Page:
On Aug. 28, he tossed five shutout innings against the Chicago Cubs — punching out eight batters while walking just two. Additionally, Stewart has allowed just four earned runs in four appearances (three starts) since the beginning of August.

With that being said, he has only logged 27 innings in the Majors, and it would be unfair to rely on Stewart to start in the postseason, given that he began the season with High-A Ranch Cucamonga.

Julio Urias: Like Stripling, Urias is also approaching an innings limit. To avoid shutting him down for the season, the Dodgers placed the young lefty in the bullpen, where he was expected to get some work in before the conclusion of the regular season.

Urias made a relief appearance on Sept. 21, but is now slated to start Thursday’s series finale against the San Diego Padres.

Should Urias make the postseason roster, he may still be utilized as a situational reliever against left-handed hitters — similar to the role David Price had with the Tampa Bay Rays in the 2008 playoffs.

Realistic options

Jose De Leon: The rookie sensation has displayed flashes of dominance throughout the Minors and Majors in 2016, and will get a serious look at joining the postseason rotation despite making his MLB debut less than one month ago.

De Leon has pitched to a 5.52 ERA and 6.00 FIP in 14.2 Major League innings, but those numbers are largely inflated by the home run ball (2.5 homers per nine innings). He will start on Tuesday in San Diego, in what will likely be his final outing of the regular season.

What’s more, the abundance of injuries in the rotation and the fact that De Leon is a more established prospect that isn’t close to reaching his innings limit gives him a fair chance of potentially get the nod in a Game 4.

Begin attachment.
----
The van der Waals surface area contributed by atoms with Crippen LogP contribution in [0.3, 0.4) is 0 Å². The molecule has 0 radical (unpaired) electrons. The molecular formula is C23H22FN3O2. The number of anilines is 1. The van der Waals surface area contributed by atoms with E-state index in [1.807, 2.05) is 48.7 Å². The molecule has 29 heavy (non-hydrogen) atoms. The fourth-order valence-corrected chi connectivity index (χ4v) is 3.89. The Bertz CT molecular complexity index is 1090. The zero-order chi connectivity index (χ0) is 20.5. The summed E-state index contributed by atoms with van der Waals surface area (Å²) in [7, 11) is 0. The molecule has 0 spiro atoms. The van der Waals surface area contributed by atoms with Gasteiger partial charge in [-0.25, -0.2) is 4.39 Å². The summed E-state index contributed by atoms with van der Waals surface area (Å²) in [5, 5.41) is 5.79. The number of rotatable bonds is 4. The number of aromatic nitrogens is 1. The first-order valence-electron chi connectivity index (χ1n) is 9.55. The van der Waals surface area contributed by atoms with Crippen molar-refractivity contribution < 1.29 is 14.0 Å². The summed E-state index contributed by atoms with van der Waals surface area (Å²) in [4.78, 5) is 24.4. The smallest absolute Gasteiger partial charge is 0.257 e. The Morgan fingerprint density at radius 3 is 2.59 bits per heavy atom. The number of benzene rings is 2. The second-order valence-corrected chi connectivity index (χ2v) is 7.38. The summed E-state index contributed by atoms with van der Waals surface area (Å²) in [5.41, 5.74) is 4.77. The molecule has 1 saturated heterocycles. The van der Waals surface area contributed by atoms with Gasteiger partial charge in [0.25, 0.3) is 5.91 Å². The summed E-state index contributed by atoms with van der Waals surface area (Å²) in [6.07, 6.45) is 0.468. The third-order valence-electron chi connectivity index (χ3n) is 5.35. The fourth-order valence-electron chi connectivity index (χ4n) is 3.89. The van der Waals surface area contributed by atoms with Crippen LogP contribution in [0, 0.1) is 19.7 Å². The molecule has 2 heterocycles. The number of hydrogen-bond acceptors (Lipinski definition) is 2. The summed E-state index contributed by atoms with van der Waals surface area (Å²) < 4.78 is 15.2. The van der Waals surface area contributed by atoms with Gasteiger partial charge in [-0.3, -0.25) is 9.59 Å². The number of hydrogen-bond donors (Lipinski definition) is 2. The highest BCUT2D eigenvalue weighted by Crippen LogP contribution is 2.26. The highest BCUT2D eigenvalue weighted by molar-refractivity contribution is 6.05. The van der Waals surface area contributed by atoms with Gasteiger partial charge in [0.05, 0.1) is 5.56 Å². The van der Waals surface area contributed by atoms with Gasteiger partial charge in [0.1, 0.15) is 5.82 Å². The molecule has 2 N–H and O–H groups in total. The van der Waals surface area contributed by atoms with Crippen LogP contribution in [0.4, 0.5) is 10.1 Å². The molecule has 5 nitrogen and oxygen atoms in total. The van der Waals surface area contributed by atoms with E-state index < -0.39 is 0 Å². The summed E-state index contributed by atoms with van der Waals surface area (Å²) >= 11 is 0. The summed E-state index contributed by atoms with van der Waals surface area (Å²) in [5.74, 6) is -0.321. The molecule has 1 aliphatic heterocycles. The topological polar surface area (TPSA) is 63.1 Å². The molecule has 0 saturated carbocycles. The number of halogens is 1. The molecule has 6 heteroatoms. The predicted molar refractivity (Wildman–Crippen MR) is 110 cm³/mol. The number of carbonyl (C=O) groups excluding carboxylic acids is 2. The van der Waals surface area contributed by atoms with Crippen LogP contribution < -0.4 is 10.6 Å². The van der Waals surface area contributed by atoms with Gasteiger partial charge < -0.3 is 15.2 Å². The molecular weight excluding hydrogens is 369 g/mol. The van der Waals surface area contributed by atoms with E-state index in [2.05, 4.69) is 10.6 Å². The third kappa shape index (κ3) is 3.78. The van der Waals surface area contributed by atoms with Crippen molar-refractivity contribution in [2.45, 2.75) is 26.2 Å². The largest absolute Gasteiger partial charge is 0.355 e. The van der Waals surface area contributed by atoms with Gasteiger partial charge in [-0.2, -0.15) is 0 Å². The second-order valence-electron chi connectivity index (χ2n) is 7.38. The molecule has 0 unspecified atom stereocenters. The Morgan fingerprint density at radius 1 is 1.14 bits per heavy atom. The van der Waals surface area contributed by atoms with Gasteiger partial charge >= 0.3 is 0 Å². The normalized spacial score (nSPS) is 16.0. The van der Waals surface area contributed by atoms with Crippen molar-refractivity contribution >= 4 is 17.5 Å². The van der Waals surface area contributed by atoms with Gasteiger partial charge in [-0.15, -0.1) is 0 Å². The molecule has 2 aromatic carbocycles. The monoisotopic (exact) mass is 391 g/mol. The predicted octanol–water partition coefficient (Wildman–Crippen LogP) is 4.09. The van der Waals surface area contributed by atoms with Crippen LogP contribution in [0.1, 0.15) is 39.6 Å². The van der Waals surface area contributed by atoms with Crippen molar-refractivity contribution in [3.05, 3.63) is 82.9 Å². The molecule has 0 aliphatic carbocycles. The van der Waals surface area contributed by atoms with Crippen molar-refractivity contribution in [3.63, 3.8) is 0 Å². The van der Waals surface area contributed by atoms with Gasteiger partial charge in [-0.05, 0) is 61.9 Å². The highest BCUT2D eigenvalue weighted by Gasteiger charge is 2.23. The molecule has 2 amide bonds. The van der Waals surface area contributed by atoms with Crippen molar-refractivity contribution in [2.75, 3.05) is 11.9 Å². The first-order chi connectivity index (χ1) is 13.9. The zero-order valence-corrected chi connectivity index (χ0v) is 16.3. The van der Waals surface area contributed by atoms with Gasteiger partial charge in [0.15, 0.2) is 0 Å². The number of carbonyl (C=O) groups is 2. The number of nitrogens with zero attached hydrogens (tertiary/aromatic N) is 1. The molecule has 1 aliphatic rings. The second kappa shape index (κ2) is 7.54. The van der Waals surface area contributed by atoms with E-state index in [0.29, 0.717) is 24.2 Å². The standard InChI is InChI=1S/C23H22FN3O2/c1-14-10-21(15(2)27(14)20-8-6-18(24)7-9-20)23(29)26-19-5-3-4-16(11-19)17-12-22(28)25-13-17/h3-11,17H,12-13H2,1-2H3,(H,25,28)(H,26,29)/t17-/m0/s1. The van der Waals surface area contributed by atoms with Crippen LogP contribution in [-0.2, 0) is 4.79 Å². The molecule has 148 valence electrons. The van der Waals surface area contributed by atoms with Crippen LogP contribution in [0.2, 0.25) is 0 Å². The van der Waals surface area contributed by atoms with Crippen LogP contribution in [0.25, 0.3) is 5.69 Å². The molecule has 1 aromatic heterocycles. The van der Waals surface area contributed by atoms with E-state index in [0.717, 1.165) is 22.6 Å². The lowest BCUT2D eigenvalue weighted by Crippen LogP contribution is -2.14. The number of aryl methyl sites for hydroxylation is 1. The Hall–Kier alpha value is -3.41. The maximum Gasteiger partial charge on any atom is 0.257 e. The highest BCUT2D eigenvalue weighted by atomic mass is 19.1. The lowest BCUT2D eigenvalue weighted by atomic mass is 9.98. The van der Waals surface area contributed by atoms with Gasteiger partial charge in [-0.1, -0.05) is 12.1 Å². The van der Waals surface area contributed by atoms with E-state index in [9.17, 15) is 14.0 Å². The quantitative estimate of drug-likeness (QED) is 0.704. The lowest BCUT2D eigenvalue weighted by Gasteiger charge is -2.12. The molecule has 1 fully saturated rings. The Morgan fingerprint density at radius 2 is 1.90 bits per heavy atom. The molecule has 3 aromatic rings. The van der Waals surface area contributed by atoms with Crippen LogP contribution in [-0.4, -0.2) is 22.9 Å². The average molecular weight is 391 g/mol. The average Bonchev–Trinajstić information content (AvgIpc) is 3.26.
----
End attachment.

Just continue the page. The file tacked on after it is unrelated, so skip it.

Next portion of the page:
Scott Kazmir: Kazmir has logged the third-most innings this season behind Maeda and Kershaw, so that alone probably gives him an edge over the other candidates for the fourth spot in the rotation.

Kazmir’s numbers have declined this season compared to recent years, but he is also potentially pitching for a new contract this offseason should he opt-out of his current deal, given the weak market for starting pitchers.

A strong showing in the postseason might give him the incentive to do just that. The lefty exited his start on Friday with right intercostal spasms, so depending on the severity of his injury, he might not appear in another game for the Dodgers this season.

Kazmir didn’t believe his latest issue was serious, and was confident he is still capable of contributing.

Brandon McCarthy: The veteran has struggled to stay healthy for a second consecutive season, but looked sharp upon returning from his first disabled list stint in 2016.

McCarthy later endured command problems as a combined result of the “yips” and hip trouble, and eventually found himself back on the disabled list. On Sunday, he made his first start in the Majors since the end of August and posted solid results.

In 5.1 innings pitched, McCarthy allowed five baserunners and two earned runs while striking out six batters. If he makes one more start during the regular season and continues to look solid, it won’t be surprising to see him occupy the last vacancy in the postseason rotation.